Accidents can happen to anyone, but they’re more likely to happen if you have a certain kind of lifestyle. If you have kids that are always running and playing outside, or kids that play sports you probably should have accident insurance. If you have a senior member of the family living with you or if you are over the age of 60 you should probably have accident insurance. If you’re very active and you like to participate in activities like running, playing ball, or hiking then accident insurance might be a good thing for you have also.
Even though illness can also happen to anyone if you have a generally healthy lifestyle and you are active, fit, and make your health a priority then you might want to buy accident insurance instead of hospital insurance. If you have chronic health problems, or if you have kids who have chronic health problems, then hospital insurance might be a better choice.
Another thing to consider when you’re choosing supplemental insurance is your monthly expenses and how much money you need to get by. If you live alone and you’re relatively young without a lot of financial obligations, a basic accident insurance probably is a good fit for you so that you’re covered in an emergency. But if you have a partner and children and you own a home and you have a couple of cars, college loans, and other expenses then purchasing both supplemental insurance plans will give you the best protection.
How much money you have access to in an emergency also plays a role in which type of insurance you should buy. If you don’t have savings to cover at least three months of expenses in the bank to pay you bills in an emergency then paying a small monthly premium for accident insurance could make sense. But if you have a decent financial cushion and you think that you could cover all your expenses for a few months in the event of an accident but you would struggle to pay for big hospital costs without draining your savings then hospital insurance would make a better choice for you.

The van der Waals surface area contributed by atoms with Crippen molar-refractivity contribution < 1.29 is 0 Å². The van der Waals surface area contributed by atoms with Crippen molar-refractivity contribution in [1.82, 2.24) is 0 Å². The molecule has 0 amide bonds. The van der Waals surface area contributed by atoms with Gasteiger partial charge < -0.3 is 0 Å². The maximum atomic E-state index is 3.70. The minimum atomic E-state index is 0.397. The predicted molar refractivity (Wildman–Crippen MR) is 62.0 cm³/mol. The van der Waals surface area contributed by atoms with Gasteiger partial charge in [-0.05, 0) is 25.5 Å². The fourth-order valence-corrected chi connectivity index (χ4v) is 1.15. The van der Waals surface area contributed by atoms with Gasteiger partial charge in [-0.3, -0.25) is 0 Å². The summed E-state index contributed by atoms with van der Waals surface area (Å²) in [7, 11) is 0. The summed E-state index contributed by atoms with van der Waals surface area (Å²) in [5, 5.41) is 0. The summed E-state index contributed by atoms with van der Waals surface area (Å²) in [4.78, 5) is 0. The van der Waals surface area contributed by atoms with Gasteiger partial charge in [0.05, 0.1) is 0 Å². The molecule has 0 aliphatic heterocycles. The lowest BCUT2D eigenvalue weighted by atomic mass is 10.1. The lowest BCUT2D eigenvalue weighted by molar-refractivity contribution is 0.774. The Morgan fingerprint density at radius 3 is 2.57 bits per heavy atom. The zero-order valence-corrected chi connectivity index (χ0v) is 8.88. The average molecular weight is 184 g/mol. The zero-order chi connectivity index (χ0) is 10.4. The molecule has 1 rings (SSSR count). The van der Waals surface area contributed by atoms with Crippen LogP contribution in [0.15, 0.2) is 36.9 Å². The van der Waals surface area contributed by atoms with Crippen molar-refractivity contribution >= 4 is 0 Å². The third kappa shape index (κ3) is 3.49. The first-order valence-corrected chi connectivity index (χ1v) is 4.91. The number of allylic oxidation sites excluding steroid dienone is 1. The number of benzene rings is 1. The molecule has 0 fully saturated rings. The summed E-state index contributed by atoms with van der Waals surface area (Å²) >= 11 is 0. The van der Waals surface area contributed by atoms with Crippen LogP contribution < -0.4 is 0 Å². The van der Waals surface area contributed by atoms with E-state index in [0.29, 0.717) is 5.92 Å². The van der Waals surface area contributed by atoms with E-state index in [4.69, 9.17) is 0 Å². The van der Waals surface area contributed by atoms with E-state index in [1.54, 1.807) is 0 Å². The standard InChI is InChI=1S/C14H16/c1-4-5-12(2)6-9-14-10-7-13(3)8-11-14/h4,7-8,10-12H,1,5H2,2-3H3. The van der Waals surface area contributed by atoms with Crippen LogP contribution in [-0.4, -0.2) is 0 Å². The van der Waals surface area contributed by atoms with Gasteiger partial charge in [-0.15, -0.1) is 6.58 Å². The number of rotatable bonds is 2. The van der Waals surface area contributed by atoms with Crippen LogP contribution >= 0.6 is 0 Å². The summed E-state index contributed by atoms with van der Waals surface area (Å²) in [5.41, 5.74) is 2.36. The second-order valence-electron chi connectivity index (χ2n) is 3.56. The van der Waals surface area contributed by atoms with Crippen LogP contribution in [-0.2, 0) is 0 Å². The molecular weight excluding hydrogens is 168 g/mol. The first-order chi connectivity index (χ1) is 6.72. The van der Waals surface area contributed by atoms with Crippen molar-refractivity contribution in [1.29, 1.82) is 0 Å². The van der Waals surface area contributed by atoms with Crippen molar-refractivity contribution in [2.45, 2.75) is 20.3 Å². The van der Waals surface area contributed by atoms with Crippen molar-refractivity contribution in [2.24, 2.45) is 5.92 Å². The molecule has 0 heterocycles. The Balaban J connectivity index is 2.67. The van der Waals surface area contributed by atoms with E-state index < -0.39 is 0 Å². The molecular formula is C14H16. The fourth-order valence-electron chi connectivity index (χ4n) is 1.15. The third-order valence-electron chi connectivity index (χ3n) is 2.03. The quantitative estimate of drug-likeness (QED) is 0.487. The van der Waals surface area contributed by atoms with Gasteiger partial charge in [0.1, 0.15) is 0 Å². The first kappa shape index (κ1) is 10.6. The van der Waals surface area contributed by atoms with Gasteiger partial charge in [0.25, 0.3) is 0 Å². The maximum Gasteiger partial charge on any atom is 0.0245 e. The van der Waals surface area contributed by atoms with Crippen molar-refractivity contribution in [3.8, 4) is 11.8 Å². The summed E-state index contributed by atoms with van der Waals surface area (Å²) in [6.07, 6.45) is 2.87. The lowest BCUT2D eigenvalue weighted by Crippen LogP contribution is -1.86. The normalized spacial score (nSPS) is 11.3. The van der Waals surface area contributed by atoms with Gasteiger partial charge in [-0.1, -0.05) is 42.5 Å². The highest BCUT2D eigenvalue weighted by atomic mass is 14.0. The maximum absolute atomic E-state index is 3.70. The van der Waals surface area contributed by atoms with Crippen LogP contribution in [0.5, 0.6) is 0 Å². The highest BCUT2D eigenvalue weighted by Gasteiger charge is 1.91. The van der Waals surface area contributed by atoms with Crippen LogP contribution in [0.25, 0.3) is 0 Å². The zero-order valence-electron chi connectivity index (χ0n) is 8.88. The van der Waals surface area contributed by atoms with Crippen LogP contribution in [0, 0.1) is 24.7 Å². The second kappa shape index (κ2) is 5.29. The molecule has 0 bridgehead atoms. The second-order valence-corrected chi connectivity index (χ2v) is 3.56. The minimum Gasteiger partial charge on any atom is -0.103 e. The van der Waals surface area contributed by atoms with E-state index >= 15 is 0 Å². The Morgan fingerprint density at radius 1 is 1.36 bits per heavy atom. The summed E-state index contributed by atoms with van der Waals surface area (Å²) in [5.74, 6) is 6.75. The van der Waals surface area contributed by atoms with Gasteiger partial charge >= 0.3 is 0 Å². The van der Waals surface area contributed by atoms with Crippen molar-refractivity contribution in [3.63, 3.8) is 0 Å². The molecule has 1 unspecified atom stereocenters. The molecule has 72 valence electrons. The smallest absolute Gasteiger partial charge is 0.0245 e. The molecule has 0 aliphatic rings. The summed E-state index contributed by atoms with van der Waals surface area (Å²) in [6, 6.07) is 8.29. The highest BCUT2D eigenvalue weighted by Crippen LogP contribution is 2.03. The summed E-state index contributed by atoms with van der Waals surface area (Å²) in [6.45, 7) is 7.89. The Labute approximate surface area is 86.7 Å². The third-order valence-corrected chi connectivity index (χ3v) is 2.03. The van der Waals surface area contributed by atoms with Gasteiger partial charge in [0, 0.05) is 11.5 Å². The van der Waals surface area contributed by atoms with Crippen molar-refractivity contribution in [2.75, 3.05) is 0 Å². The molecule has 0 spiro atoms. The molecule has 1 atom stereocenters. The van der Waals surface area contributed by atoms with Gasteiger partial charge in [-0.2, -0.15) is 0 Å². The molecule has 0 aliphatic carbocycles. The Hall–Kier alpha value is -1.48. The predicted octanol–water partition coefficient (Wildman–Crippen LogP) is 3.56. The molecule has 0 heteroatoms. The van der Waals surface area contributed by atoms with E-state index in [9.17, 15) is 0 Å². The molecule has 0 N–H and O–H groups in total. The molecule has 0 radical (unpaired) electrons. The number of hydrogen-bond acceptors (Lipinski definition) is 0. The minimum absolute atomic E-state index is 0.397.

Ultimately you need to look at all of your supplemental insurance options and decide which type of supplemental insurance is right for you.
Links to external sites are provided for your convenience in locating related information and services. Guardian, its subsidiaries, agents and employees expressly disclaim any responsibility for and do not maintain, control, recommend, or endorse third-party sites, organizations, products, or services and make no representation as to the completeness, suitability, or quality thereof.
Brought to you by The Guardian Life Insurance Company of America (Guardian), New York, NY. Material discussed is meant for general illustration and/or informational purposes only and it is not to be construed as tax, legal, investment or medical advice. This is not dental care advice and should not be substituted for regular consultation with your dentist. If you have any concerns about your dental health, please contact your dentist's office.
Insights for the people.
Join our new digital insurance community that includes tips, resources and useful information from Guardian Direct.
Brought to you by The Guardian Life Insurance Company of America (Guardian), New York, NY. Material discussed is meant for general illustration and/or informational purposes only and it is not to be construed as tax, legal, investment or medical advice.(exp.07/22)